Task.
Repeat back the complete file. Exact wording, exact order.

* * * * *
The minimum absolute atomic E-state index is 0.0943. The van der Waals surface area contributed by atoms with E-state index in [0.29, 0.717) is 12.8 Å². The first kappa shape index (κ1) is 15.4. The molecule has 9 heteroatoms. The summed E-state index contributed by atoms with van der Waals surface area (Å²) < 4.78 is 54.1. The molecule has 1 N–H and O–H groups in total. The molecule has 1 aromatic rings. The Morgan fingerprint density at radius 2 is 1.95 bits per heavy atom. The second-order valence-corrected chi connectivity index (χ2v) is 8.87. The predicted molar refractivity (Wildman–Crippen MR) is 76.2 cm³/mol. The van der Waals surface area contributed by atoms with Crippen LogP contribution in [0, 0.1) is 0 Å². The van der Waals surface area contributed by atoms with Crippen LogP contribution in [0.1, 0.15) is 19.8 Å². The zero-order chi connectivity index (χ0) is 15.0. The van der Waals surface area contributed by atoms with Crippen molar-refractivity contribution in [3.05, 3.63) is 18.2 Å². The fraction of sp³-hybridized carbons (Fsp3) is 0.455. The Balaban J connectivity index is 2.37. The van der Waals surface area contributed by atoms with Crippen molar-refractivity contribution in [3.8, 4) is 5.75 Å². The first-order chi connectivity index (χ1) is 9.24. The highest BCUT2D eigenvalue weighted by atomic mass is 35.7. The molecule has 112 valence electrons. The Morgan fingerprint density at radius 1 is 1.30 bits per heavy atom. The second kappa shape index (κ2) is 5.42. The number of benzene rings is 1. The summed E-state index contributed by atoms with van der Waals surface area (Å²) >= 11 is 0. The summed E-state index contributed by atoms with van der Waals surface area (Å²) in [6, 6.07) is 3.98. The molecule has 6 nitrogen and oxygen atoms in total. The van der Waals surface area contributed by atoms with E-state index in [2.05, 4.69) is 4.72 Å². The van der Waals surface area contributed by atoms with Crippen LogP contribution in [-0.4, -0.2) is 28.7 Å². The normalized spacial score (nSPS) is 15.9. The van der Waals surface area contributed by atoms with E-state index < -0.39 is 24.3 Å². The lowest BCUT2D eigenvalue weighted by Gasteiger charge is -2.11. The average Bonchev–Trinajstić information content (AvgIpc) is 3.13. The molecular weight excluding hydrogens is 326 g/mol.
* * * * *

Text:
The minimum absolute atomic E-state index is 0.0943. The van der Waals surface area contributed by atoms with E-state index in [0.29, 0.717) is 12.8 Å². The first kappa shape index (κ1) is 15.4. The molecule has 9 heteroatoms. The summed E-state index contributed by atoms with van der Waals surface area (Å²) < 4.78 is 54.1. The molecule has 1 N–H and O–H groups in total. The molecule has 1 aromatic rings. The Morgan fingerprint density at radius 2 is 1.95 bits per heavy atom. The second-order valence-corrected chi connectivity index (χ2v) is 8.87. The predicted molar refractivity (Wildman–Crippen MR) is 76.2 cm³/mol. The van der Waals surface area contributed by atoms with Crippen LogP contribution in [0, 0.1) is 0 Å². The van der Waals surface area contributed by atoms with Crippen LogP contribution in [0.1, 0.15) is 19.8 Å². The zero-order chi connectivity index (χ0) is 15.0. The van der Waals surface area contributed by atoms with Crippen molar-refractivity contribution in [3.05, 3.63) is 18.2 Å². The fraction of sp³-hybridized carbons (Fsp3) is 0.455. The Balaban J connectivity index is 2.37. The van der Waals surface area contributed by atoms with Crippen molar-refractivity contribution in [3.8, 4) is 5.75 Å². The first-order chi connectivity index (χ1) is 9.24. The highest BCUT2D eigenvalue weighted by atomic mass is 35.7. The molecule has 112 valence electrons. The Morgan fingerprint density at radius 1 is 1.30 bits per heavy atom. The second kappa shape index (κ2) is 5.42. The number of benzene rings is 1. The summed E-state index contributed by atoms with van der Waals surface area (Å²) >= 11 is 0. The summed E-state index contributed by atoms with van der Waals surface area (Å²) in [6, 6.07) is 3.98. The molecule has 6 nitrogen and oxygen atoms in total. The van der Waals surface area contributed by atoms with E-state index in [2.05, 4.69) is 4.72 Å². The van der Waals surface area contributed by atoms with Crippen LogP contribution in [-0.4, -0.2) is 28.7 Å². The normalized spacial score (nSPS) is 15.9. The van der Waals surface area contributed by atoms with E-state index < -0.39 is 24.3 Å². The lowest BCUT2D eigenvalue weighted by Gasteiger charge is -2.11. The average Bonchev–Trinajstić information content (AvgIpc) is 3.13. The molecular weight excluding hydrogens is 326 g/mol.